The US equity markets are now officially in the midst of the second longest continuous rise ever – and they just keep on ticking. It’s been more than 2,700 calendar days since the 2009 bottom – without a 20% pull back. Can it continue? Can we surpass the to 3,452 day bull market that ended with the tech market crash in 2000? Maybe we can – at least in the dozen+ sectors of the information-technology industry that we follow and sometimes lead. Every week, we talk to the CEOs, Board members, investors and others connected with a wide range of…
Successful businesses don’t just happen. And, in spite of protestations to the contrary, they don’t owe their success to luck; businesses thrive as a result of strong leadership.
We are routinely approached by companies, shareholders and boards of directors telling us that their company was approached by a prospective buyer anxious to consummate a transaction. They may even have a non-binding indicative offer in hand – or expect one shortly. It can be exciting to have a sophisticated firm find your baby to be attractive – rewarding to be approached by a big potential buyer and it could be a load off your mind after years and years of hard work for a possible large payoff. But more often than not, we have found that one-off acquisition processes fail, or – at best – result in a sub-optimal deal. The examples are legion. The problems with these ad-hoc discussions are many.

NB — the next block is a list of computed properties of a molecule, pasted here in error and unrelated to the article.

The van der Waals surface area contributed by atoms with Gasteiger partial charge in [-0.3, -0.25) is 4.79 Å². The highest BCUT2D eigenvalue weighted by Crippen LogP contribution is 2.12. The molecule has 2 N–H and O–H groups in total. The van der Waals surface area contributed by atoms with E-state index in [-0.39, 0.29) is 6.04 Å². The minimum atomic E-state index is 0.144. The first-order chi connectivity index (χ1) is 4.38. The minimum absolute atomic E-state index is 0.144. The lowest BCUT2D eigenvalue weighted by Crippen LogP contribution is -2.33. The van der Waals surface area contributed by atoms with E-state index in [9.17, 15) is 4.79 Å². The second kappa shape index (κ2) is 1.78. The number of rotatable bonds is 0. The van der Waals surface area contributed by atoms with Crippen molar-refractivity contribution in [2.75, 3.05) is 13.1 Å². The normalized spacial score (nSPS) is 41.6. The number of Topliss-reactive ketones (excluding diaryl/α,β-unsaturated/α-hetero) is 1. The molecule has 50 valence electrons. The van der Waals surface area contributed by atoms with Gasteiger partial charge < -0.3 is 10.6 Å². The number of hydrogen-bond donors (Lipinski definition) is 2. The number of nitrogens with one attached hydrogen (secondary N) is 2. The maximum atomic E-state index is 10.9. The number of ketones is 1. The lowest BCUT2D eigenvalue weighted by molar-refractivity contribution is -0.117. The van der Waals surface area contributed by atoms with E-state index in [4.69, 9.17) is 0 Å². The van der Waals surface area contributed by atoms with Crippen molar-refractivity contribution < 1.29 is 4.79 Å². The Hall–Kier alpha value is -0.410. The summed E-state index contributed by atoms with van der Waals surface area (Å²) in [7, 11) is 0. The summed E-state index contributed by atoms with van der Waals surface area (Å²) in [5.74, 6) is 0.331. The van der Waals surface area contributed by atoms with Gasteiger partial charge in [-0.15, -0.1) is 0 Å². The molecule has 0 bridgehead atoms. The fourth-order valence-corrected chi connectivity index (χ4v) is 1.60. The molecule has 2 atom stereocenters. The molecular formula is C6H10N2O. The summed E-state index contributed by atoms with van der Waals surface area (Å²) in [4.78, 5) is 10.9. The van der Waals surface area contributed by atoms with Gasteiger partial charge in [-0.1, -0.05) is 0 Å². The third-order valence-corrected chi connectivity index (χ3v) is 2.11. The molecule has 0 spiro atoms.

Our latest report on values and trends in the Enterprise Data and Analytics space (“EDA”) is HERE. As you will see, merger & acquisition activity in the EDA space continues to be strong – and m&a values high – in spite of the recent decline in market value for several publicly listed companies in this space. In fact, over the past few weeks we’ve seen several $1 billion+ acquisitions of public companies, including
In a conversation with a client earlier this week, we talked about the successes that many of our clients have found after deals are completed – and the failures we occasionally see. We noted that, in many cases, the credit or the fault stems not from the price people paid but rather from the success (or failure) of the integration – which, in our view, in turn stems from the amount of work they put into integration investigation, planning and execution before the transaction is complete. Everyone seems to know that integration is important. And nearly everyone we work with pays some attention to planning for it. But some firms are just better at the process than others.